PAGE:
We are introduced to this idea by using what the author calls the “law of small numbers”. This is simply the fact that small samples generate a higher frequency of extreme observations that larger ones. Easy, right? Then we begin the chapter confronted to some observations in the incidence of kidney cancer in the US. And that allows us to notice how difficult is to use in practice that knowledge (the law of small numbers) that we all understand in theory. This is Kahneman’s favorite strategy: begin the chapter reducing the self esteem of the reader to make them more attentive at the subsequent discussion.

There are to cognitive biases presented to us in the chapter. One of them says that we are always much more interested in knowing facts that in assessing the reliability of those facts. Assigning reliabilities imply to assign degrees of reality to the facts that we know. System 1 can not cope with that. For him, events happen or doesn’t happen. No blurred logic here.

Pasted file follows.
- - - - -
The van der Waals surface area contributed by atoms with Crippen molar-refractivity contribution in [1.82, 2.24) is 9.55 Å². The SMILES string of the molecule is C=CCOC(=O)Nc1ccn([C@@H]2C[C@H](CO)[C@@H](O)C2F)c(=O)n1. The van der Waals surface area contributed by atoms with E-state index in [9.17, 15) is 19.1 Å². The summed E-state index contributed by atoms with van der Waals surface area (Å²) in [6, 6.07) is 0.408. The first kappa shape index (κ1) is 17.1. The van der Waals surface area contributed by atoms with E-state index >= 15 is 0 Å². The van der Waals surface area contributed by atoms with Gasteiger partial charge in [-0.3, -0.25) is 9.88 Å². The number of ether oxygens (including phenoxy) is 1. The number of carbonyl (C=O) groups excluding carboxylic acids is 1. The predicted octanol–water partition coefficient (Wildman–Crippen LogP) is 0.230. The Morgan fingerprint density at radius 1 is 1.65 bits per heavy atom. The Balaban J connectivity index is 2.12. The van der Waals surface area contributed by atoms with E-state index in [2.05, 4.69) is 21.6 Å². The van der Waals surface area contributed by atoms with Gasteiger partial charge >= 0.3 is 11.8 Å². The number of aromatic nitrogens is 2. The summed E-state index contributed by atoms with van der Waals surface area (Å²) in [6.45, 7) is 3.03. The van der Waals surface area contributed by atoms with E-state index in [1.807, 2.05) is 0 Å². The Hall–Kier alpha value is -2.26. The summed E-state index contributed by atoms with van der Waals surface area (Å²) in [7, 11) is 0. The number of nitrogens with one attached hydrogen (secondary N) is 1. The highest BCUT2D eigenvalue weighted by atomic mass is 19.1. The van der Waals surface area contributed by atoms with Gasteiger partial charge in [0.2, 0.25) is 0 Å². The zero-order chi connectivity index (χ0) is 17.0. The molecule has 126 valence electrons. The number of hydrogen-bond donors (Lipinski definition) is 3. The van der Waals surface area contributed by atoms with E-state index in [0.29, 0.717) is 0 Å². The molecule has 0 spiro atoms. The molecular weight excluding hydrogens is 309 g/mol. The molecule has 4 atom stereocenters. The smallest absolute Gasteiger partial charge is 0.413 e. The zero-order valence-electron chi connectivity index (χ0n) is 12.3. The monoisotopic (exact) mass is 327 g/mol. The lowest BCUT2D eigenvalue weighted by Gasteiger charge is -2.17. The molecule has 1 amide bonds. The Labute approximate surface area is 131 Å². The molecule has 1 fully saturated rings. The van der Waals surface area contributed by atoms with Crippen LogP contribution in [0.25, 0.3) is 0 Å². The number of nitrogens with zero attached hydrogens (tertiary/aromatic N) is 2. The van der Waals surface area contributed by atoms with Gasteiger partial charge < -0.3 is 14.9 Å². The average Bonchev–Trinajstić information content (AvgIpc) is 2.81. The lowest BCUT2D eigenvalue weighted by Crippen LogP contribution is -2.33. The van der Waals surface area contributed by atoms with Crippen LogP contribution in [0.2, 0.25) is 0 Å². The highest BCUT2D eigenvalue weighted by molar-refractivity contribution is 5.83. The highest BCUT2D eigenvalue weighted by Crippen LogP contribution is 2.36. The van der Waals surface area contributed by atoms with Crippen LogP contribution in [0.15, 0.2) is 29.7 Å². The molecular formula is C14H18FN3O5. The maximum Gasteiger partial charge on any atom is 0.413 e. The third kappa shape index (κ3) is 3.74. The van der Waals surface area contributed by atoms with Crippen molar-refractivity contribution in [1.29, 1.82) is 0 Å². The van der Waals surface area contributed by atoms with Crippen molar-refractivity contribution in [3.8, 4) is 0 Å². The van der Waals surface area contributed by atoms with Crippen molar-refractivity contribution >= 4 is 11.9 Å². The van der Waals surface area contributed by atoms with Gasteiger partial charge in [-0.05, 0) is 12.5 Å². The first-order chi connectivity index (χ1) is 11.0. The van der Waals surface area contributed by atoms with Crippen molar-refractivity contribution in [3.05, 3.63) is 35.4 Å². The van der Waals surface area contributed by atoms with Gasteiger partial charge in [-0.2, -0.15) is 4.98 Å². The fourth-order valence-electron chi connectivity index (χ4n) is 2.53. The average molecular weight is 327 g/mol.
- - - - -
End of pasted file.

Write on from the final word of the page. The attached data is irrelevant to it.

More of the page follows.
The second is our deep incapability to recognize randomness. In front of randomness we see patterns and clusters. We look for causal explanations in everything although most of what happens is just random. We are “fooled by randomness”. This is all very Talebian.

To understand this two biases is of tantamount importance in order to understand the limitations of our cognitive systems. To be able to develop mechanisms two fight them in practice and to be conscious of their presence when we are falling into them looks to me as an Herculean task. I am really curious to know if this book, beyond its theoretical description of human cognitive weaknesses, will be able to provide any kind of help.